This Is a Relief!

Edubloggers go every which way during the summer. A few posts ago, I declared I was easing back on posting while I tried to get a grip an all my edu-chores that lie in other domains, my wife’s trackbacks on the household chore pings notwithstanding (I’m still faithful about doing the dishes and vacuuming). 😉

But I’ve been climbing the digital literacy learning curve as quickly as I can, and have been unable not to share a few of the epiphanic insights that are coming about because of it. To keep the pings from my darling wife from turning to flames, I shared with her some new learning and she said that’s relevant to what she has been doing in ed tech with at-risk kids in summer school. (Turns out we both agree that the students are ahead of the teachers, like Mr. Warlick says! See “Comments” on today’s Science Goddess post for details, if you’re curious. )

In addition to upgrading my digital literacy, I’ve been concerned about doing digital publishing right as well. I start a post in WORD, check it for grammar and spelling, then paste it into Notepad to strip out the formatting, and finally paste it into the WYSIWYG window on my Blogger dashboard. I press the “publish” button and off it goes. Then, for a couple of days afterward, I pick at it aiming for conciseness and better diction. I know that sounds a bit compulsive, but remember, I take the publishing aspect seriously.

Today, David Warlick posted an important piece on 2 Cents Worth about the importance of school librarians (aka media specialists) as purveyors of digital literacy. But that’s not all that struck me. He also added a piece about blogging, specifically making errors in blogging. It was a great relief to read and I’ve printed this short section out and put it into my copy of Classroom Blogging as an addendum.

“This brings me to another point. Now this is my opinion, but I do not believe that blog postings are meant to be scholarly dissertations, perfectly considering every point, every example, every definition, every eventuality. They should be better considered than IM postings and better crafted than most e-mail messages, but they (mine) are typically written in one or two sittings and rarely with more than an hour of writing. I leave things out. I leave terms undefined. Sometimes I get it wrong, and I’m happy that I do. Because everything that is not included, that is important, gets added through comments from thoughtful readers and through continuing conversations. If it’s an important addition, such as including librarians in a conversation about video games in schools, I will usually elevate it to a new blog posting to make it available to more readers.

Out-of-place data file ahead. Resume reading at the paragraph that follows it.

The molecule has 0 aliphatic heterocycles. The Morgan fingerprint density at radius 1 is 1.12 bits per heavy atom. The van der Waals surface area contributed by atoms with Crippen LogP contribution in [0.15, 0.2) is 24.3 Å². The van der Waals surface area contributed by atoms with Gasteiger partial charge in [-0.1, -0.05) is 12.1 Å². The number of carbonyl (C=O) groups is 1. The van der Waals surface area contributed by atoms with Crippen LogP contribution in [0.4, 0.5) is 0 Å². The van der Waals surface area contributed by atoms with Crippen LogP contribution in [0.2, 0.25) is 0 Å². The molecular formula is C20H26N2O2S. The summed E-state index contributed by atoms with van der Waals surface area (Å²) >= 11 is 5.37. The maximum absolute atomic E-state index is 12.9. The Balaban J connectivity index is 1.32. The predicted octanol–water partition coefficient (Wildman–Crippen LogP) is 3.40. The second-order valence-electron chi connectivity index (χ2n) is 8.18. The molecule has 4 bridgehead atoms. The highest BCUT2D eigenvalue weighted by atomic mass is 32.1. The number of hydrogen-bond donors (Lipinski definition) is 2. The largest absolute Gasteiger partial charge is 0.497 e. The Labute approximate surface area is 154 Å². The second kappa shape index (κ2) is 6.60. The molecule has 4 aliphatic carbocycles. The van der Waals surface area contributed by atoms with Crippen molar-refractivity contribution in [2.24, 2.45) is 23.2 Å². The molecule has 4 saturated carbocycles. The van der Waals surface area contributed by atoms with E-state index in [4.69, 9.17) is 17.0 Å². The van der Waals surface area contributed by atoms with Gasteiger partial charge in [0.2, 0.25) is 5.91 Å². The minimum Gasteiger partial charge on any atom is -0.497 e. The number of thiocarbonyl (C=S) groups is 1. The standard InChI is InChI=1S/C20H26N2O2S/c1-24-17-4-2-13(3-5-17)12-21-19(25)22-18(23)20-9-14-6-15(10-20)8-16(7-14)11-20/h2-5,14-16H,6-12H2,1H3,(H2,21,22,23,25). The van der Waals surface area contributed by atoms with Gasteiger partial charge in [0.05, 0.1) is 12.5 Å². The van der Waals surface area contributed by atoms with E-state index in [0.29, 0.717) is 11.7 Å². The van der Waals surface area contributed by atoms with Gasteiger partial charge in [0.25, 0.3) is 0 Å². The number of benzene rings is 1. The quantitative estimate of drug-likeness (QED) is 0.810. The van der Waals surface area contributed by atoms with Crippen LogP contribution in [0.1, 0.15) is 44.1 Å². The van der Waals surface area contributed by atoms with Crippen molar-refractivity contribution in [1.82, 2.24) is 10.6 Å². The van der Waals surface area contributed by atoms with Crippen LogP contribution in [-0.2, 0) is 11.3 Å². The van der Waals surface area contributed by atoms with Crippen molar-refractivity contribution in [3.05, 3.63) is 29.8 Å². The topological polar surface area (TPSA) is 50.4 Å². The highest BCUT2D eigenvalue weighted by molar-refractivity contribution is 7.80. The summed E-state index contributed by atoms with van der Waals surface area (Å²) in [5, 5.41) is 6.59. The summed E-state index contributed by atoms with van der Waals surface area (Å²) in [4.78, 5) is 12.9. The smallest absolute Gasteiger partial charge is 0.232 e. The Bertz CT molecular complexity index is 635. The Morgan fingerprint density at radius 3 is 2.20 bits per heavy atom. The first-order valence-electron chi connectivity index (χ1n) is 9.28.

As I’ve said many times before, I write this blog to learn

I only wish that I had the time to address every question and correction!”

Thanks, David. I needed that!

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7 thoughts on “This Is a Relief!

  1. Ava Gardner eh? We’ll see!

    I look forward to more postings from your blog, particularly from the viewpoint of a school board member. I’m fairly certain many teachers would like an “insiders” view on the workings and thought processes of the board.

    Additionally, all those years of being a teacher could so greatly help those of us who are just starting (or haven’t started). Mentorship is so very important and I’m beginning to think (from reading what I do) that it doesn’t happen as much as it should.

  2. There will be plenty of posts about board stuff, Eric. Usually, it’s about as interesting as watching paint dry, but every so often there’s some exciting stuff. (Like I’m trying to promote blogging to admin, but there’s a lot of insecurity amongst the digital immigrants. Some of ’em might even be digital illiterates, but that will change.)

    Mentorship is one of those things that is sensitive to funding. But like I said on the Science Goddess’s last post, smart admin won’t let it slip on the priority list.

    Here’s a short article from Teacher Magazine that was written by a new teacher who could have used some new friends and a mentor…

    http://www.teachermagazine.org/tm/articles/2007/07/16/06reed_web.html

    When you enter your first building, go in like you own it. You may be a new teacher, but you have experience that is rare in the teaching field. I was 30 years old and a former sheriff’s deputy (uniform criminal patrol division) when I started in the classroom. I smiled at everyone and took no crap from anyone. 🙂 You know what I’m talking about.

  3. Dang, can’t format in comment mode.

    Science Goddess lives at “What It’s Like On the Inside.” I highly recommend reading what she has to say. She IS a mentor.

  4. Welcome!

    I read your comment concerning A Touch of Venus and remembered seeing it on channel 9 (WOR) in New York, too! I still hum Speak Low every now and then.

    I’m new to blogging too, and it is difficult to keep from getting off-topic or off mission. I’m trying to keep mine a bit light – like commentary on tour. I’m still trying to find my way and it is obvious I need to learn HTML!

    I’m on the ‘fringe’ of education and just wrote something about teacher ethics and doubles standards from my viewpoint.

    I’ll pop in every now and say, “Hello”!

    hope to see you at my place, too!

  5. Hi again!

    Since you were a history teacher. can you figure out my Wordless Wednesday? I’ve had lots of ‘hits’, but only one who stopped.

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